However, you should use the ‘find and replace’ function to check the following:

[table style=”1″]

What to Look For What to Do
Words ending with ‘ly’ Adverbs tell rather than show. A lot of the time if you strengthen the verb, you can eliminate the adverb.
and, so, but, however, because Avoid connectives where possible. Try a full stop and make two sentences, or rearrange and shorten the sentence.
that If the sentence reads well without it, delete it.
thing, stuff Don’t be lazy! Be specific.
he, she, him, her, his, hers If you have two or more characters, don’t rely on pronouns as the reader can become confused as to who is doing/saying what.

[/table]

Sentence Editing

Once you’ve completed the basic line/copy-edit to correct spelling and grammar, you will need to examine your sentences and the words used. Ask yourself these questions:

Is the language specific, strong?
Do your words allow visualisation?
Is the main character well developed, convincing?
Will the reader sympathise with the main character?
Is there jargon or cliches that should be removed?
Are you too wordy or concise?
Is the word choice supportive of the setting?
Is the tone consistent?
Are there shifts in tone, tense, style or voice?
Is the dialogue convincing?
Does the dialogue move the story along?
Does the dialogue reveal character, conflict or emotion?

Content Editing

The course tackles this last but I feel this should be the first thing you do as major changes could result which may mean the work you’ve already completed in the line/copy-edit and sentence edit has been wasted.

Some more questions you should ask yourself:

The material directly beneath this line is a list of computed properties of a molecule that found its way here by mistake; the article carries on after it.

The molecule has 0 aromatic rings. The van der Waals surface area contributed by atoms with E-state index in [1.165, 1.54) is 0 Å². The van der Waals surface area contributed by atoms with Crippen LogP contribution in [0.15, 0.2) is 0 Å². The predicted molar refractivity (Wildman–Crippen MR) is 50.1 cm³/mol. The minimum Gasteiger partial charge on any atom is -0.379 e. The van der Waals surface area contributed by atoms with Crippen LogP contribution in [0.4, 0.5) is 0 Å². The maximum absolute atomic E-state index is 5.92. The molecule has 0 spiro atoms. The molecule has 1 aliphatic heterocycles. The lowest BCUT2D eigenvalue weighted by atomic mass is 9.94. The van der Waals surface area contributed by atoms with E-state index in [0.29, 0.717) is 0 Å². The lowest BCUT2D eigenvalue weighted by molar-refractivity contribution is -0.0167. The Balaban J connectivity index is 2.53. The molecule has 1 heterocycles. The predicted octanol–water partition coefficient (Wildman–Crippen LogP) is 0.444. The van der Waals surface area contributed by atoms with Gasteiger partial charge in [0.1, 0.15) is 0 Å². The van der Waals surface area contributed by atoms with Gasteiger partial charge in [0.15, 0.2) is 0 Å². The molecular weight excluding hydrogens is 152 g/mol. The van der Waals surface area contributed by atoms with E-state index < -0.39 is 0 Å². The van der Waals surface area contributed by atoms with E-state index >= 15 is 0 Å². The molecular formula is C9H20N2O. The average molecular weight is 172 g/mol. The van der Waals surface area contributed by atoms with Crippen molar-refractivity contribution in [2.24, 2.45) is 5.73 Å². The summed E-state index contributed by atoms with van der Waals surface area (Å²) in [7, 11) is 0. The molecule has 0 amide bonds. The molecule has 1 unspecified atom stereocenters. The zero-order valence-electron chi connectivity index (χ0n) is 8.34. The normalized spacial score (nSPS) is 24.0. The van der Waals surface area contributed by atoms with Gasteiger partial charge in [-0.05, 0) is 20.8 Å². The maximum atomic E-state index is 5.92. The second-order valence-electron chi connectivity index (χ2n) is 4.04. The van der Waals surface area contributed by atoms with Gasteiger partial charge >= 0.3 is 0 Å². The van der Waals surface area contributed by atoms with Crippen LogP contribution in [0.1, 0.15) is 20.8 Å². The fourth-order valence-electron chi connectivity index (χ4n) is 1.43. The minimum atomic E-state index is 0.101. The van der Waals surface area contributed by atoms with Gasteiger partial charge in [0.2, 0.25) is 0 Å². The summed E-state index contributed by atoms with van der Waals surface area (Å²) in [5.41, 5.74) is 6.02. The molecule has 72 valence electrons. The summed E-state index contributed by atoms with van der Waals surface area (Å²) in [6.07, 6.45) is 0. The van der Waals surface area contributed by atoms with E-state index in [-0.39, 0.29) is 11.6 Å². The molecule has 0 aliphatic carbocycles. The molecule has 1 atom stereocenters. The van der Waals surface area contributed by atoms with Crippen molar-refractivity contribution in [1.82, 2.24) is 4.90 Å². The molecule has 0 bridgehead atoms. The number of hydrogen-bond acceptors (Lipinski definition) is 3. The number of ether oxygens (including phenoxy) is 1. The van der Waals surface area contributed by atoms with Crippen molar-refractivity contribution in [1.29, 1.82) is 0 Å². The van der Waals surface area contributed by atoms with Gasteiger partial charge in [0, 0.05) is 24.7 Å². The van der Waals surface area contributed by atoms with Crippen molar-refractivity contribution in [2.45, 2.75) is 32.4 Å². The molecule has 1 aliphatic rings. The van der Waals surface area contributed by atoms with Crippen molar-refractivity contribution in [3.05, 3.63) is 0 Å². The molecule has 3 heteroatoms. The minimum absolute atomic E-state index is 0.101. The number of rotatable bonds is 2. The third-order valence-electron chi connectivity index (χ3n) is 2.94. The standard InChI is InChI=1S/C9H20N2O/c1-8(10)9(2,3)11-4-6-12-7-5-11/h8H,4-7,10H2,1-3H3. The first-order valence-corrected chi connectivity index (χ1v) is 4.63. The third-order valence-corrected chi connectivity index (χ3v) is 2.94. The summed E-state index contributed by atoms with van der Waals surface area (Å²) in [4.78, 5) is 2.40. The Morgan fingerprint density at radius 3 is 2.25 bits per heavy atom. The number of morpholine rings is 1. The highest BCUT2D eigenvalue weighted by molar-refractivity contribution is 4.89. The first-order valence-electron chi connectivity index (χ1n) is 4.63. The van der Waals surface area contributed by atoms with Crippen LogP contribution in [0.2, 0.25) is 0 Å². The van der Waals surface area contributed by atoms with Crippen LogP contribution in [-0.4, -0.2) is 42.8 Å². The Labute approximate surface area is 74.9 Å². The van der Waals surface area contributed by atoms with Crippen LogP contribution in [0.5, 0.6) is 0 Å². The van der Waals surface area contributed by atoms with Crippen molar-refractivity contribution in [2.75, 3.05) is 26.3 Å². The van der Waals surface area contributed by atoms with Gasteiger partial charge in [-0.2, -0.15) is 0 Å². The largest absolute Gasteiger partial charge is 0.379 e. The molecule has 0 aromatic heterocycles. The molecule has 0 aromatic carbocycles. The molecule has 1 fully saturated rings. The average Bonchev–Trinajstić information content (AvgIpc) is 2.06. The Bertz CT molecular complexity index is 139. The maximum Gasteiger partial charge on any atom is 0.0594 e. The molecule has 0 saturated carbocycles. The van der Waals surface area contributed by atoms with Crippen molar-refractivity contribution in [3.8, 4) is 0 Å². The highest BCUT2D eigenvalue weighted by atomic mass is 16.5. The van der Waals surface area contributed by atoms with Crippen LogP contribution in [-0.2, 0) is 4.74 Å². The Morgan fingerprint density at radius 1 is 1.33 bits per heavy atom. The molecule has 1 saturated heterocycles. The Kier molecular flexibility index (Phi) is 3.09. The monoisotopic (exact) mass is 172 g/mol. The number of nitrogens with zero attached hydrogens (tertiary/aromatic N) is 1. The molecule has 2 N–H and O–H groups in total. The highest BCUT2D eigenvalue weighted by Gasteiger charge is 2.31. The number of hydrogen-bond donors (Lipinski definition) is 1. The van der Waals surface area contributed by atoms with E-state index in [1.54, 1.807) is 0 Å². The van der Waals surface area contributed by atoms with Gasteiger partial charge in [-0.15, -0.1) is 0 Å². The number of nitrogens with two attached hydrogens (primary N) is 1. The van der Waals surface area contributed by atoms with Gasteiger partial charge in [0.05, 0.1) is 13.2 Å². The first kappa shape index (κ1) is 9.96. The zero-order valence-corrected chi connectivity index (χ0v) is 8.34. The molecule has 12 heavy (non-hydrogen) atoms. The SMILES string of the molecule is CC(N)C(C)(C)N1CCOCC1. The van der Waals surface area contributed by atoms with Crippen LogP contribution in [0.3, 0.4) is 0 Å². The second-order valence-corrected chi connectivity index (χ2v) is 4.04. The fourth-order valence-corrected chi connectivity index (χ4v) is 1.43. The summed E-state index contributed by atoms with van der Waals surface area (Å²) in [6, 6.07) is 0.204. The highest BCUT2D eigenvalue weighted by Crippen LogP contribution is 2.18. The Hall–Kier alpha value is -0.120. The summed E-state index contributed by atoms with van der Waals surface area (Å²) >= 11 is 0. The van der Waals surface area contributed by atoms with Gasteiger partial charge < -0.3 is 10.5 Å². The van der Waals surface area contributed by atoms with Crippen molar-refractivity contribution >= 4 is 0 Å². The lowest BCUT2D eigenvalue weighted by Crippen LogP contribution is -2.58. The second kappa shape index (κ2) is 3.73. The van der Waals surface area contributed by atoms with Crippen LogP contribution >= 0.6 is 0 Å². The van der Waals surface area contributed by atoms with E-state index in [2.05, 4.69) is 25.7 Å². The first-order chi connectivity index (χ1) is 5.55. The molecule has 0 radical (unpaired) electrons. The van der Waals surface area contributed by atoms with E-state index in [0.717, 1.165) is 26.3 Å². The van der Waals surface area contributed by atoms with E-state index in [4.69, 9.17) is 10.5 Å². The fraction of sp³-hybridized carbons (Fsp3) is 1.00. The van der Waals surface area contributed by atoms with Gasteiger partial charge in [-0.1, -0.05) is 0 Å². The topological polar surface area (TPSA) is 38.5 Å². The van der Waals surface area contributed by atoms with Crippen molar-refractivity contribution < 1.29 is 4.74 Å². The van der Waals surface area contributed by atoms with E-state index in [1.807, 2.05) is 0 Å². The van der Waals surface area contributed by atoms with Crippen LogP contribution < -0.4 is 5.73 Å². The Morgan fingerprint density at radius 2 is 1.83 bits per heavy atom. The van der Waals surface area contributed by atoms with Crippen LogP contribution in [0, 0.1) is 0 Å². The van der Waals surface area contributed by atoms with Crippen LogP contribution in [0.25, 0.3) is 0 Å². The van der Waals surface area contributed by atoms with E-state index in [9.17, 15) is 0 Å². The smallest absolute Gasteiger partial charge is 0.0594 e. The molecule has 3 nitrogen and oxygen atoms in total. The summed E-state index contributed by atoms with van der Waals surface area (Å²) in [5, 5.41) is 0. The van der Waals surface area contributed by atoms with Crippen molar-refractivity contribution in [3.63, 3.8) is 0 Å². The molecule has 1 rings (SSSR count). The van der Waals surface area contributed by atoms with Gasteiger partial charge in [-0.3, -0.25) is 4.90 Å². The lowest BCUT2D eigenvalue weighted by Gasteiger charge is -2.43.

What is your story about?
Can you sum up, in one sentence, what you story is about?
Are you saying what you want to say?
What does the main character want? Is this clear from the start?
Where is the story set? Is it important?
Will the reader relate to the main character?
Does the story have direction?
Is there a catchy beginning?
Is the conflict clear from the beginning?
Do the characters face interesting obstacles and make difficult decisions?
Does every action have cause and effect?
Is the main character well developed and interesting?
What is the character’s ruling passion or fatal flaw?
Does the character struggle, grow, change, make a stand?
Is the right character telling the story?
Does the setting create the right mood, have a strong sense of time and place, further the theme and plot?
Is there continuance, consistency and credibility?
Has the point of view or tense changed?
Are the characters believable?
Is the narrative voice right for the story?

Professional Presentation

Once the story has been written, rewritten and edited until it is the best it can be, it is time to take steps to ‘present’ your work in a professional manner.

I would recommend you using William Shunn’s Proper Manuscript Format Website as a guide, but here’s a quick checklist:

  • Use A4 good quality white paper
  • Use no less than 12 point black font
  • Never use colour ink
  • Use double spacing for manuscript content
  • Use a title page, or more often these days, insert the following onto the first page of the manuscript:
      story title
      author’s name
      approximate word count
      full name, address and contact details
  • Insert into top header, except first page, right aligned, in the following format:
      story title/ author’s surname / page number
  • Left justify content.
  • Make sure there is no extra white space between paragraphs and the first line of each paragraph is indented up to five spaces (3 is a good number).
  • Never bind pages.
  • Always keep a backup copy on disk (or, do what I do, email yourself a copy for safe keeping).
  • Most important, always read the publisher guidelines and do as directed. Always!